- Eliminate Subsidies for the Washington Metropolitan Transit Authority (WMATA) - $153.1 million
- Phase out the Federal Transit Administration (FTA) - $4,013.0 million
- Eliminate Grants to the National Rail Passenger Service Corporation (Amtrak) - $519.2 million
- Eliminate the New Starts Transit Program - $2,221.3 million
- Eliminate the Transportation Investment Generating Economic Recovery (TIGER) Grant he Program - $510.0 million
These proposed cuts to environmentally-friendly transportation options that benefit cities and suburbs where most American taxpayers live and work are profoundly wrongheaded. Transportation accounts for a large percentage of U.S. carbon emissions and when provided with mobility choices, Americans can pivot to options such as bus rapid transit or commuter rail to help reduce carbon pollution. The city of Flint is experiencing the results of infrastructure budget decisions made with little regard to public health and the environment, and federal budgeting must not make the same mistakes.
Even setting aside the social and environmental benefits of these investments, it's surprising that a group focused on weeding out wasteful government spending hasn't really analyzed the outside-of-the-Beltway costs of the cuts they propose. Take the proposed elimination (!) of the agency that invests in trains and buses nationwide. The Bipartisan Policy Center examined the consequences of an across-the-board cut in the federal transportation program a few years ago, and found the likely consequences for public transportation agencies would be devastating (see pp. 17-24 of their report here).
And what about competitive grantmaking programs such as TIGER and New Starts being in the crosshairs? The brief Heritage narrative for each disagrees with the way the competitions are set up, for example quibbling with some of the criteria. But at least these programs screen investments based on their likely effects, and such competition based on performance criteria is fiscally responsible policy. These programs leverage taxpayer dollars better than throwing them out to bureaucrats and contractors based on dumb formulas which Heritage appears to favor.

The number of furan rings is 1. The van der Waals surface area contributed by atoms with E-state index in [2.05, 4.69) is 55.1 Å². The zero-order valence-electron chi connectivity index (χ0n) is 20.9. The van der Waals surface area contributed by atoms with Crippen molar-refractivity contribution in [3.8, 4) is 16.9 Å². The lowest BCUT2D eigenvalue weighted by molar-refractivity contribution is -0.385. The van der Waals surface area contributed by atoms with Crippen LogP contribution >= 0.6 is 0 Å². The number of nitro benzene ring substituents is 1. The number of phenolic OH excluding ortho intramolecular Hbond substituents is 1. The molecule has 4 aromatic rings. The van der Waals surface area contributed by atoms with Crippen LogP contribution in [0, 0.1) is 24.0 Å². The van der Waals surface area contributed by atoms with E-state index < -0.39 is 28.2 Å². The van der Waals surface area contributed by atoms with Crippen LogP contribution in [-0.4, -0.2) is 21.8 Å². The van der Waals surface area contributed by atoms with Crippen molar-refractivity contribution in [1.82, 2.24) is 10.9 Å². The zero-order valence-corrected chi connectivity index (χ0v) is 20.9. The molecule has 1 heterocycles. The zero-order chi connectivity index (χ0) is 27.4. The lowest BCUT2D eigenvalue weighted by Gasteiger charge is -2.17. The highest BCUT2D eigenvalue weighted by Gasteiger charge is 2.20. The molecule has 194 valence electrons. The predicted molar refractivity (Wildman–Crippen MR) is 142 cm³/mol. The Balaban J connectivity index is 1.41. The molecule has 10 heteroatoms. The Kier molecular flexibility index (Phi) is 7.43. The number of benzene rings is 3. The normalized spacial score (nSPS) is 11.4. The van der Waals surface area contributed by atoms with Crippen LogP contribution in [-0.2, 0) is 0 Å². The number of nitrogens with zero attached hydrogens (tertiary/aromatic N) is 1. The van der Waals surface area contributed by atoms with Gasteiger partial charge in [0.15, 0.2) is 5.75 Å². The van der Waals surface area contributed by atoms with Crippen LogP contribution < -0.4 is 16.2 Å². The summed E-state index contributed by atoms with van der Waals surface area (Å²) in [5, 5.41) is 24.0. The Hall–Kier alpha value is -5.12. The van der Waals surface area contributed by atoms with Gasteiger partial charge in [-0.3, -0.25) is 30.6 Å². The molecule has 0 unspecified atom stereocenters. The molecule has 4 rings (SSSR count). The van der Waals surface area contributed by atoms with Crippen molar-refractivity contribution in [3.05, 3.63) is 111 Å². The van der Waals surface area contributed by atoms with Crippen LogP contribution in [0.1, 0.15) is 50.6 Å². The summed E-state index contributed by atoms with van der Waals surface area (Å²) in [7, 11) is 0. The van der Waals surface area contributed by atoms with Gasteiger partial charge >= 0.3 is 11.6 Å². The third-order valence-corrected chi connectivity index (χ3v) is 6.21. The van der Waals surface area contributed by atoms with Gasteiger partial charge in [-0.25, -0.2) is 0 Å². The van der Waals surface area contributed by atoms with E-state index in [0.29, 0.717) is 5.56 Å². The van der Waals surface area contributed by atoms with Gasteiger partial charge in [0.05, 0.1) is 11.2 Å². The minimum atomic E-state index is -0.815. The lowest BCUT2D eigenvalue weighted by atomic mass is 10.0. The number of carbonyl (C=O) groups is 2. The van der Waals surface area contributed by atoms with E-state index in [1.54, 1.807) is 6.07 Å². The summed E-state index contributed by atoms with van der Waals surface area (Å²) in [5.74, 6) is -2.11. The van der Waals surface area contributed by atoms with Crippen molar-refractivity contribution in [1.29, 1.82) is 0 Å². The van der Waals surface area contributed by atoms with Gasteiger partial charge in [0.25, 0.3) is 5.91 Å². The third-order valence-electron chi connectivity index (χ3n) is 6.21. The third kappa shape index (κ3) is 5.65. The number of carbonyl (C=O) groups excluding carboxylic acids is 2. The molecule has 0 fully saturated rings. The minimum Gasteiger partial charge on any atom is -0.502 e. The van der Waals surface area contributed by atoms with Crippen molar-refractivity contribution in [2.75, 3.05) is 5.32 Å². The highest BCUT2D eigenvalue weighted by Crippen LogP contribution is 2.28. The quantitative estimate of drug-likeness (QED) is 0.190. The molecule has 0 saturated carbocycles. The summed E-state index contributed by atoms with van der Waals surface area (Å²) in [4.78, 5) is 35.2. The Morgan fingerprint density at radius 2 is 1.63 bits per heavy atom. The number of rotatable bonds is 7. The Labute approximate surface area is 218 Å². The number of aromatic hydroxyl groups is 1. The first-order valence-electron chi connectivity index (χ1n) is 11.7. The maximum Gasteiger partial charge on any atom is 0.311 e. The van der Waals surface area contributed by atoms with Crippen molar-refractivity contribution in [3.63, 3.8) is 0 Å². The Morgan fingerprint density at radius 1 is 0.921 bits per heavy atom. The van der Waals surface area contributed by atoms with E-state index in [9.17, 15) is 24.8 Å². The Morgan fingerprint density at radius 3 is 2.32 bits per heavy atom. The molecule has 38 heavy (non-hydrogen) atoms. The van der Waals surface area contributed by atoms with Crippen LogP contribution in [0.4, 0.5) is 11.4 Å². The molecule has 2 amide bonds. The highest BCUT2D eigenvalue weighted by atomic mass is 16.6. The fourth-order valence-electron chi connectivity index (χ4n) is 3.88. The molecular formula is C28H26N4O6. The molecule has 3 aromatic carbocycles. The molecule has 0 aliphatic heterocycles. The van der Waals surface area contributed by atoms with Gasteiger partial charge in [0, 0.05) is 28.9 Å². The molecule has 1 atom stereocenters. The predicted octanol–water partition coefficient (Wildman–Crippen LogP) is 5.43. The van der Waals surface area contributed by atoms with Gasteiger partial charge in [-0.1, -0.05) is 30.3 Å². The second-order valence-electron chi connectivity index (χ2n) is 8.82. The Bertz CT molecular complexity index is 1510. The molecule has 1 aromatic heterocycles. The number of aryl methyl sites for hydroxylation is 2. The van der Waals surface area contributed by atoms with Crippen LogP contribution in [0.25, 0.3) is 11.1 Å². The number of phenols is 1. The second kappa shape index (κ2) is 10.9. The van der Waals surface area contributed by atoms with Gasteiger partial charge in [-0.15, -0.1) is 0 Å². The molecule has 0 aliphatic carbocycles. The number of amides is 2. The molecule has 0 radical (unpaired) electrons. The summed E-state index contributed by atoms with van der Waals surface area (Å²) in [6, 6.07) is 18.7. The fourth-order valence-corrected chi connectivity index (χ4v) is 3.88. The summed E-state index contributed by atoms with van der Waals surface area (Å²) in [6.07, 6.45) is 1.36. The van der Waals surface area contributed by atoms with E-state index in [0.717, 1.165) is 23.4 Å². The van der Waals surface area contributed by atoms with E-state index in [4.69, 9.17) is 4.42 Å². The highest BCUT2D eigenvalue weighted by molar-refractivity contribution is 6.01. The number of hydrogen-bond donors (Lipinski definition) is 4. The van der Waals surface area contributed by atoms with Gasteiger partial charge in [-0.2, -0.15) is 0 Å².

I suppose that explains why the massive highway accounts aren't mentioned at all in Heritage's proposal, despite Sutton's law. In 2014, federal spending on highways totaled $46 billion, substantially more than all proposed transit cuts combined.
In fact, the Congressional Budget Office just proposed in this analysis that the Federal Highway Administration learn lessons from competitive programs that Heritage seeks to cut. And that's not the first time that a smarter approach to reducing waste in the transportation program has been proposed by a credible group. For example, 5 years ago the Carnegie Endowment for International Peace proposed a comprehensive audit of federal transportation programs in order to reduce waste before making new investments. These proposals would do a world of good by analyzing the budget, taking a scalpel to reduce waste, and putting in place better program design to leverage dollars by spurring competition instead of complacency among transportation bureaucrats and contractors vying to spend our taxpayer dollars.
To be clear, I share the desire to reduce spending on inefficient programs and develop new strategies to best meet the needs of Americans. In fact I agree with one proposal in the Heritage budget -- eliminating the Essential Air Service program, which is both environmentally damaging and fiscally wasteful as I've written about here.
But the haphazard and ideologically driven proposals in this advocacy document would harm transportation users by indiscriminately slashing programs regardless of their effectiveness. Fiscally responsible transportation budgeting requires actual analysis (!), targeted cuts in spending and improved program designs to leverage every dollar more effectively. Travelers and commuters in America deserve no less from our national government.